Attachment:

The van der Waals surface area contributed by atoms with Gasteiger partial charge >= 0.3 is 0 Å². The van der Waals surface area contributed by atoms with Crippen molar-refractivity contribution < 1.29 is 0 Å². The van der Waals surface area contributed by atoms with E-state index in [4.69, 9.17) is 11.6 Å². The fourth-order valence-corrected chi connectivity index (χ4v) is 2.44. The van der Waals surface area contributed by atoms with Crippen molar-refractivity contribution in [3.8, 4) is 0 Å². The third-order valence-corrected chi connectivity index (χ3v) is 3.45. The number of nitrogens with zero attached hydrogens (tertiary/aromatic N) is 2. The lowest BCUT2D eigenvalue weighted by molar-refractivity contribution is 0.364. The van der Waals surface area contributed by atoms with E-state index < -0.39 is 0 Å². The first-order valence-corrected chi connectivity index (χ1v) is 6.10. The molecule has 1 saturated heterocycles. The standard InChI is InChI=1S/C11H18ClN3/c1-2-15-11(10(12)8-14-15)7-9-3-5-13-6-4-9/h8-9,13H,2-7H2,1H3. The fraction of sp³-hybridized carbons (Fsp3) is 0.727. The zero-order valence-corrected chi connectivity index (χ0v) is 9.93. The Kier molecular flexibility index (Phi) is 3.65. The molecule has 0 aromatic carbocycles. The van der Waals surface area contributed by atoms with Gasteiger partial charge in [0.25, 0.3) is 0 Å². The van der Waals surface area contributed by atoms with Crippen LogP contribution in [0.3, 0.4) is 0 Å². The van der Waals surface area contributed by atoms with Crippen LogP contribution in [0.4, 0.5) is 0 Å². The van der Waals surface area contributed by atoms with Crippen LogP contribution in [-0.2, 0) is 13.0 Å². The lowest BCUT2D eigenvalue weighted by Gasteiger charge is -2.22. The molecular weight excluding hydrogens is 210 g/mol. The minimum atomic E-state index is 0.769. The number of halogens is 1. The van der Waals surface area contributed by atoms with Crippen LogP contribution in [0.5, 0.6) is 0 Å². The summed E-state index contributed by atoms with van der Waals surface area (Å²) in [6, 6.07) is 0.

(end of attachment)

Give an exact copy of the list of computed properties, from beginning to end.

The van der Waals surface area contributed by atoms with Gasteiger partial charge >= 0.3 is 0 Å². The van der Waals surface area contributed by atoms with Crippen molar-refractivity contribution < 1.29 is 0 Å². The van der Waals surface area contributed by atoms with E-state index in [4.69, 9.17) is 11.6 Å². The fourth-order valence-corrected chi connectivity index (χ4v) is 2.44. The van der Waals surface area contributed by atoms with Crippen molar-refractivity contribution in [3.8, 4) is 0 Å². The third-order valence-corrected chi connectivity index (χ3v) is 3.45. The number of nitrogens with zero attached hydrogens (tertiary/aromatic N) is 2. The lowest BCUT2D eigenvalue weighted by molar-refractivity contribution is 0.364. The van der Waals surface area contributed by atoms with E-state index < -0.39 is 0 Å². The first-order valence-corrected chi connectivity index (χ1v) is 6.10. The molecule has 1 saturated heterocycles. The standard InChI is InChI=1S/C11H18ClN3/c1-2-15-11(10(12)8-14-15)7-9-3-5-13-6-4-9/h8-9,13H,2-7H2,1H3. The fraction of sp³-hybridized carbons (Fsp3) is 0.727. The zero-order valence-corrected chi connectivity index (χ0v) is 9.93. The Kier molecular flexibility index (Phi) is 3.65. The molecule has 0 aromatic carbocycles. The van der Waals surface area contributed by atoms with Gasteiger partial charge in [0.25, 0.3) is 0 Å². The van der Waals surface area contributed by atoms with Crippen LogP contribution in [0.3, 0.4) is 0 Å². The van der Waals surface area contributed by atoms with Crippen LogP contribution in [0.4, 0.5) is 0 Å². The van der Waals surface area contributed by atoms with Crippen LogP contribution in [-0.2, 0) is 13.0 Å². The lowest BCUT2D eigenvalue weighted by Gasteiger charge is -2.22. The molecular weight excluding hydrogens is 210 g/mol. The minimum atomic E-state index is 0.769. The number of halogens is 1. The van der Waals surface area contributed by atoms with Crippen LogP contribution in [0.5, 0.6) is 0 Å². The summed E-state index contributed by atoms with van der Waals surface area (Å²) in [6, 6.07) is 0.